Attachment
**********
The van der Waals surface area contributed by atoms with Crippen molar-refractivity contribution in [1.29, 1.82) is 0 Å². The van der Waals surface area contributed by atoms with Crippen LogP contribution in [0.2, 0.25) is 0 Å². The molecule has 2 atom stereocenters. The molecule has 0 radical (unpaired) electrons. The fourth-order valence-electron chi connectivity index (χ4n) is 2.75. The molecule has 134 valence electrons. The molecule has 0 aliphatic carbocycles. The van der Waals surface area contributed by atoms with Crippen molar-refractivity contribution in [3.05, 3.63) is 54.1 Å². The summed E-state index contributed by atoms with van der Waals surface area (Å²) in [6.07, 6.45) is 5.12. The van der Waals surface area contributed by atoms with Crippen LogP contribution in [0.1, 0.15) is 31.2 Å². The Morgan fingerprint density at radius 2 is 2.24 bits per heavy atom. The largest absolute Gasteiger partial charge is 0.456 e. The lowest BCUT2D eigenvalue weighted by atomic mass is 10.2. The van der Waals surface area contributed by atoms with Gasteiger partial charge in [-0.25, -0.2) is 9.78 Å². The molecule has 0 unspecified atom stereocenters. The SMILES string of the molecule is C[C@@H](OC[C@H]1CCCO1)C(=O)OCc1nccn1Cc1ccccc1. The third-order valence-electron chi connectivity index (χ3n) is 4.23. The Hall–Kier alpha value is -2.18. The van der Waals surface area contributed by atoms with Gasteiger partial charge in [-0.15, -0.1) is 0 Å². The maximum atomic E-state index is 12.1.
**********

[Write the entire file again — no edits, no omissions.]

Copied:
The van der Waals surface area contributed by atoms with Crippen molar-refractivity contribution in [1.29, 1.82) is 0 Å². The van der Waals surface area contributed by atoms with Crippen LogP contribution in [0.2, 0.25) is 0 Å². The molecule has 2 atom stereocenters. The molecule has 0 radical (unpaired) electrons. The fourth-order valence-electron chi connectivity index (χ4n) is 2.75. The molecule has 134 valence electrons. The molecule has 0 aliphatic carbocycles. The van der Waals surface area contributed by atoms with Crippen molar-refractivity contribution in [3.05, 3.63) is 54.1 Å². The summed E-state index contributed by atoms with van der Waals surface area (Å²) in [6.07, 6.45) is 5.12. The van der Waals surface area contributed by atoms with Crippen LogP contribution in [0.1, 0.15) is 31.2 Å². The Morgan fingerprint density at radius 2 is 2.24 bits per heavy atom. The largest absolute Gasteiger partial charge is 0.456 e. The lowest BCUT2D eigenvalue weighted by atomic mass is 10.2. The van der Waals surface area contributed by atoms with Gasteiger partial charge in [-0.25, -0.2) is 9.78 Å². The molecule has 0 unspecified atom stereocenters. The SMILES string of the molecule is C[C@@H](OC[C@H]1CCCO1)C(=O)OCc1nccn1Cc1ccccc1. The third-order valence-electron chi connectivity index (χ3n) is 4.23. The Hall–Kier alpha value is -2.18. The van der Waals surface area contributed by atoms with Gasteiger partial charge in [-0.15, -0.1) is 0 Å². The maximum atomic E-state index is 12.1.